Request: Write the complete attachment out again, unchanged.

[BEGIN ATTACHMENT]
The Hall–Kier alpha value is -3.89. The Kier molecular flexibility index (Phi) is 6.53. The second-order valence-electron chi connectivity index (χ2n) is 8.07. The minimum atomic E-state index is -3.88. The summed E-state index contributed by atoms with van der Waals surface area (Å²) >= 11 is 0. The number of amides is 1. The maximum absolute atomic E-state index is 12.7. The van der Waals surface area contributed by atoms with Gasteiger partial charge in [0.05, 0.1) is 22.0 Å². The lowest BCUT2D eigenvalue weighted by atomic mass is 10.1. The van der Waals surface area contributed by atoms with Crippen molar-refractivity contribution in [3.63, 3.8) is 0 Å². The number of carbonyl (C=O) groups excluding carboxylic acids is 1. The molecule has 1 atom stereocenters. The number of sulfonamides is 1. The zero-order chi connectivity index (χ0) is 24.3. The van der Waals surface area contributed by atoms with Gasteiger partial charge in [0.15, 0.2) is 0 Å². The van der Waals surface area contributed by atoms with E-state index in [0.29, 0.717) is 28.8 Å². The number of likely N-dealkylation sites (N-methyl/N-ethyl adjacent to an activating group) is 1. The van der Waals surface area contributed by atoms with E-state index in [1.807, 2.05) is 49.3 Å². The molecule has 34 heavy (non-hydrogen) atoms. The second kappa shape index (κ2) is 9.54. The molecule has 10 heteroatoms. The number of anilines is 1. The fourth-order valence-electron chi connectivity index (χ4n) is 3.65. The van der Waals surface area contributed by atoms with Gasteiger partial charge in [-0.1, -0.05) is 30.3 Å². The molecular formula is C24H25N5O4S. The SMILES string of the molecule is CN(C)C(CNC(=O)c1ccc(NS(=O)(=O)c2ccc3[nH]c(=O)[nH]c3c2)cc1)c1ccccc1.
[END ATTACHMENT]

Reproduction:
The Hall–Kier alpha value is -3.89. The Kier molecular flexibility index (Phi) is 6.53. The second-order valence-electron chi connectivity index (χ2n) is 8.07. The minimum atomic E-state index is -3.88. The summed E-state index contributed by atoms with van der Waals surface area (Å²) >= 11 is 0. The number of amides is 1. The maximum absolute atomic E-state index is 12.7. The van der Waals surface area contributed by atoms with Gasteiger partial charge in [0.05, 0.1) is 22.0 Å². The lowest BCUT2D eigenvalue weighted by atomic mass is 10.1. The van der Waals surface area contributed by atoms with Crippen molar-refractivity contribution in [3.63, 3.8) is 0 Å². The number of carbonyl (C=O) groups excluding carboxylic acids is 1. The molecule has 1 atom stereocenters. The number of sulfonamides is 1. The zero-order chi connectivity index (χ0) is 24.3. The van der Waals surface area contributed by atoms with Gasteiger partial charge in [0.15, 0.2) is 0 Å². The van der Waals surface area contributed by atoms with E-state index in [0.29, 0.717) is 28.8 Å². The number of likely N-dealkylation sites (N-methyl/N-ethyl adjacent to an activating group) is 1. The van der Waals surface area contributed by atoms with E-state index in [1.807, 2.05) is 49.3 Å². The molecule has 34 heavy (non-hydrogen) atoms. The second kappa shape index (κ2) is 9.54. The molecule has 10 heteroatoms. The number of anilines is 1. The fourth-order valence-electron chi connectivity index (χ4n) is 3.65. The van der Waals surface area contributed by atoms with Gasteiger partial charge in [-0.1, -0.05) is 30.3 Å². The molecular formula is C24H25N5O4S. The SMILES string of the molecule is CN(C)C(CNC(=O)c1ccc(NS(=O)(=O)c2ccc3[nH]c(=O)[nH]c3c2)cc1)c1ccccc1.